5. training results in an industry-recognized credential

Purpose/Objective: Career Exploration

Most Registered Apprenticeship opportunities include on-the-job training, and classroom instruction provided by apprenticeship training centers, technical schools, community colleges, and even distance learning. Often Registered Apprenticeship sponsors work directly with community colleges that ultimately provide college credit for apprentice.


  • First and foremost, Apprenticeship sponsors develop highly skilled employees. Once established, Apprenticeship programs also reduce turnover rates, increase productivity, lower the cost of recruitment, and increase safety in the workplace/job site.
  • Registered Apprenticeship is used widely across all industries and includes union and non-union programs. Registered apprenticeship sponsors include unions, but also employers, community colleges and universities, workforce investment boards, industry associations, and the military.
  • Today, most Registered Apprenticeship opportunities include on-the-job training, and classroom instruction provided by apprenticeship training centers, technical schools, community colleges, and even distance learning. Often Registered Apprenticeship sponsors work directly with community colleges that ultimately provide college credit for apprentice.
  • After completion of an apprenticeship program, the apprentice earns a nationally recognized credential from the Department of Labor that is portable and stackable.

Additionally, an apprentice, along with earning a paycheck throughout the apprenticeship, is also elevated to journey-worker status that leads to increased pay and upward career opportunities.

Key Legal, Safety and Health Issues

The U.S Department of Labor’s Office of Apprenticeship, works in conjunction with State Apprenticeship Agencies to administer the program nationally. These agencies are responsible for registering apprenticeship programs that meet federal and state standards; protecting the safety and welfare of apprentices; issuing nationally recognized and portable Certificates of Completion of Apprenticeship to apprentices; promoting the development of new programs through marketing and technical assistance; assuring that all programs provide high quality training; and assuring that all programs produce skilled and competent workers. In addition, a wide variety of stakeholders exist, including state organizations, industry associations, educational organizations (both secondary and post-secondary), workforce development organizations, economic development organizations, community-based organizations, and others. These stakeholders have a substantial interest in its success of Registered Apprenticeship.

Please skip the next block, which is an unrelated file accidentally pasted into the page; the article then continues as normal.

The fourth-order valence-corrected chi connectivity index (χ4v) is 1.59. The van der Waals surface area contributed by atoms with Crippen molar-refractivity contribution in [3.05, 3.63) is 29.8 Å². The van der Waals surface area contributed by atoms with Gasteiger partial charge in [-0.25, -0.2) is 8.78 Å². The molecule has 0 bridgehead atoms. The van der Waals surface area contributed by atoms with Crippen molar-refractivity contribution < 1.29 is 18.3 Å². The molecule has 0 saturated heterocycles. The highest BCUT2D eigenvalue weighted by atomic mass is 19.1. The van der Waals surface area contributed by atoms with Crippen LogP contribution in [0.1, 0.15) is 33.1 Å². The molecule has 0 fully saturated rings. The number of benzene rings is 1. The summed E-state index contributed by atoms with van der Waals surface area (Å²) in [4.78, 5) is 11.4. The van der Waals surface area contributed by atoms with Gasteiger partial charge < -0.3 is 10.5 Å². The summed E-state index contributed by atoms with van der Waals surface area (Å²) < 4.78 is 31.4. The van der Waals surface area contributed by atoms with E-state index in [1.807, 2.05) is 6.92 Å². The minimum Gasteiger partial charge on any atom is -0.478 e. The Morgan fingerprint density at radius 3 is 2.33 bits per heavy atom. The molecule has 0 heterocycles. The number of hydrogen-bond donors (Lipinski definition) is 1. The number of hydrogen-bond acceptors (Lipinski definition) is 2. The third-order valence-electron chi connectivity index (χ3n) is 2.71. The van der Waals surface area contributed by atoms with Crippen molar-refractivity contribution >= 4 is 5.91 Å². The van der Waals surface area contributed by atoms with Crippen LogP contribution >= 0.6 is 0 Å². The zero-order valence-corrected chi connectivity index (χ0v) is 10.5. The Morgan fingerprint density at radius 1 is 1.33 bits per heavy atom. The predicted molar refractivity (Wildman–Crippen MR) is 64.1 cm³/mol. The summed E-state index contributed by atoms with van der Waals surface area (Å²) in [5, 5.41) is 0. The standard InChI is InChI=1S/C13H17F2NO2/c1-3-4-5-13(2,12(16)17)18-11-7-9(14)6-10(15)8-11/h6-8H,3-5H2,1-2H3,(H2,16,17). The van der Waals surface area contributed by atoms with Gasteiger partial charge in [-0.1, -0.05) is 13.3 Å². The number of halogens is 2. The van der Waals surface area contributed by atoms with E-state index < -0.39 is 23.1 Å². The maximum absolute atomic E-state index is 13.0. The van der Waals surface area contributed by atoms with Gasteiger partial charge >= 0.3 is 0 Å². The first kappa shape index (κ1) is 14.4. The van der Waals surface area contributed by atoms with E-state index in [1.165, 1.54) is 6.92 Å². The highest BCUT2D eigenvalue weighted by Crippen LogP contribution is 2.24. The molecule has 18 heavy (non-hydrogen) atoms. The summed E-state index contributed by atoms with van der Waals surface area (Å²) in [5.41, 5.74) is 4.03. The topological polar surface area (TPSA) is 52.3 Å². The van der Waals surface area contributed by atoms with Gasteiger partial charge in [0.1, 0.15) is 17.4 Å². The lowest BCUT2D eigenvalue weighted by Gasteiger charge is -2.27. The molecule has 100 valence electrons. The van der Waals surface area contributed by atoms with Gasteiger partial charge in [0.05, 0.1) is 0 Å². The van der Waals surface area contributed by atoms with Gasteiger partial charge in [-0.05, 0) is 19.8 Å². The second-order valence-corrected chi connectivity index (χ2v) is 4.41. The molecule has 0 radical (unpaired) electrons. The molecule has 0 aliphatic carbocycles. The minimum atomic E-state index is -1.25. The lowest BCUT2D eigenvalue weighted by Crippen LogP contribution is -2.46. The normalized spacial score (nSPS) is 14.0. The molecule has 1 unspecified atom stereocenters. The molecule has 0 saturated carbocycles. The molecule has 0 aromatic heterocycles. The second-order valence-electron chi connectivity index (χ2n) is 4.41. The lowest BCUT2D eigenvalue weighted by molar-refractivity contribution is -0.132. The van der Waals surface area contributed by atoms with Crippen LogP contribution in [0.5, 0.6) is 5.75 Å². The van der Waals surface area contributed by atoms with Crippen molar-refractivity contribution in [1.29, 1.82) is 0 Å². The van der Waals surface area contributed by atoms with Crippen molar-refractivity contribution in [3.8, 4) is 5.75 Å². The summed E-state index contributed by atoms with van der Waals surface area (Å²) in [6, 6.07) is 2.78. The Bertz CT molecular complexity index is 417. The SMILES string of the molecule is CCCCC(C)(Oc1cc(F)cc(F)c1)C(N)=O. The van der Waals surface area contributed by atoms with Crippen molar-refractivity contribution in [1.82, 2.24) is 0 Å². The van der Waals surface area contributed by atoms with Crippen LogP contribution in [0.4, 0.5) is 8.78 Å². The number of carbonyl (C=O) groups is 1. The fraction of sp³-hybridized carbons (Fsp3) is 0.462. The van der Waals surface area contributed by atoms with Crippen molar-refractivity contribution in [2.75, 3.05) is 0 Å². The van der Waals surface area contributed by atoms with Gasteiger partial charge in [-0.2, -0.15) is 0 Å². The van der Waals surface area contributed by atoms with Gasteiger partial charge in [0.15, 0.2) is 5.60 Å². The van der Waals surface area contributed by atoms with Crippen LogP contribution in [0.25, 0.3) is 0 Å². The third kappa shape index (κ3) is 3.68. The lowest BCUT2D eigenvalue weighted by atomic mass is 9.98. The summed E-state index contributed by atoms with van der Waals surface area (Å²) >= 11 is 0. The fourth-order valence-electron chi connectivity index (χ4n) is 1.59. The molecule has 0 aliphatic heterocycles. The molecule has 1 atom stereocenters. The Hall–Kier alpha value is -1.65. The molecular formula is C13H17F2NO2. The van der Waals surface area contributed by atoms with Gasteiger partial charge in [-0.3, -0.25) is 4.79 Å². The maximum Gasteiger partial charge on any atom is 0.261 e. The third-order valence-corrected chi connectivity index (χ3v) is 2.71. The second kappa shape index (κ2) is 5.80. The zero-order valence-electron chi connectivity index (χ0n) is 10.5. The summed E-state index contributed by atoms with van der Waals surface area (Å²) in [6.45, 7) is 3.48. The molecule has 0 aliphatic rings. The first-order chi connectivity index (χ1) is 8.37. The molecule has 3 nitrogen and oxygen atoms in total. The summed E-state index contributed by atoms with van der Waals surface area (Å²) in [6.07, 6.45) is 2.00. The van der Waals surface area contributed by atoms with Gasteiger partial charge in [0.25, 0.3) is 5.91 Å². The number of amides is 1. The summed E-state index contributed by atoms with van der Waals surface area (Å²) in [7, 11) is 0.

Registered Apprenticeship program sponsors identify the minimum qualifications to apply for a program. The eligible starting age can be no less than 16 years of age; however, individuals must usually be 18 to be an apprentice in hazardous occupations. Program sponsors also identify additional minimum qualifications to apply, (e.g., education, ability to physically perform the essential functions of the occupation, proof of age.) All applicants are required to meet the minimum qualifications.

For more information

The US Department of Labor maintains a number of web-based resources. Here you can find our newest technical assistance products including our Quick Start Toolkit, which provides helpful steps and resources to start and register an apprenticeship program as well as our Federal Resources Playbook, which provides information on using the other Federal funds and resources to support your registered apprenticeship program.  For more on Registered Apprenticeship, please visit the DoL online.  Also, find out what’s happening throughout the Registered Apprenticeship system.